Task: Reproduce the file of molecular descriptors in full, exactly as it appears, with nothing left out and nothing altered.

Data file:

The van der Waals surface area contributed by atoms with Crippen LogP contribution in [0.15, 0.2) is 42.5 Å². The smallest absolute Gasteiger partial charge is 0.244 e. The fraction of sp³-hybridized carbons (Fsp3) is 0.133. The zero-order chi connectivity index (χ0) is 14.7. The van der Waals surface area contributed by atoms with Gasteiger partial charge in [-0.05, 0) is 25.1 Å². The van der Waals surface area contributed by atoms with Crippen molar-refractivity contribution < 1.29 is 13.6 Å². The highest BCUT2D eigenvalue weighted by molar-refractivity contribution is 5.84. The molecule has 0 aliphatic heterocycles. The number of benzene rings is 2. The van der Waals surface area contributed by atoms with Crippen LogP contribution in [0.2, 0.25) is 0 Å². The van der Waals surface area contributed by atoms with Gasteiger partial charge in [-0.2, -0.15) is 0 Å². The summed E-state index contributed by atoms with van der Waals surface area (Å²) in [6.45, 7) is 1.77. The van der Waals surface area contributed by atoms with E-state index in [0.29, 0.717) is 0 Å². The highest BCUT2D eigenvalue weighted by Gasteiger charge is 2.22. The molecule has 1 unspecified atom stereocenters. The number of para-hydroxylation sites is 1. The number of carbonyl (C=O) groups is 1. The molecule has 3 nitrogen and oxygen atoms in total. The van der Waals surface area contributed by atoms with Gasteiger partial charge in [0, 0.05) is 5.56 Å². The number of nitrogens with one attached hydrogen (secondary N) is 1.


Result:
The van der Waals surface area contributed by atoms with Crippen LogP contribution in [0.15, 0.2) is 42.5 Å². The smallest absolute Gasteiger partial charge is 0.244 e. The fraction of sp³-hybridized carbons (Fsp3) is 0.133. The zero-order chi connectivity index (χ0) is 14.7. The van der Waals surface area contributed by atoms with Gasteiger partial charge in [-0.05, 0) is 25.1 Å². The van der Waals surface area contributed by atoms with Crippen molar-refractivity contribution < 1.29 is 13.6 Å². The highest BCUT2D eigenvalue weighted by molar-refractivity contribution is 5.84. The molecule has 0 aliphatic heterocycles. The number of benzene rings is 2. The van der Waals surface area contributed by atoms with Crippen LogP contribution in [0.2, 0.25) is 0 Å². The van der Waals surface area contributed by atoms with Gasteiger partial charge in [-0.2, -0.15) is 0 Å². The summed E-state index contributed by atoms with van der Waals surface area (Å²) in [6.45, 7) is 1.77. The van der Waals surface area contributed by atoms with E-state index in [0.29, 0.717) is 0 Å². The highest BCUT2D eigenvalue weighted by Gasteiger charge is 2.22. The molecule has 1 unspecified atom stereocenters. The number of para-hydroxylation sites is 1. The number of carbonyl (C=O) groups is 1. The molecule has 3 nitrogen and oxygen atoms in total. The van der Waals surface area contributed by atoms with Gasteiger partial charge in [0, 0.05) is 5.56 Å². The number of nitrogens with one attached hydrogen (secondary N) is 1.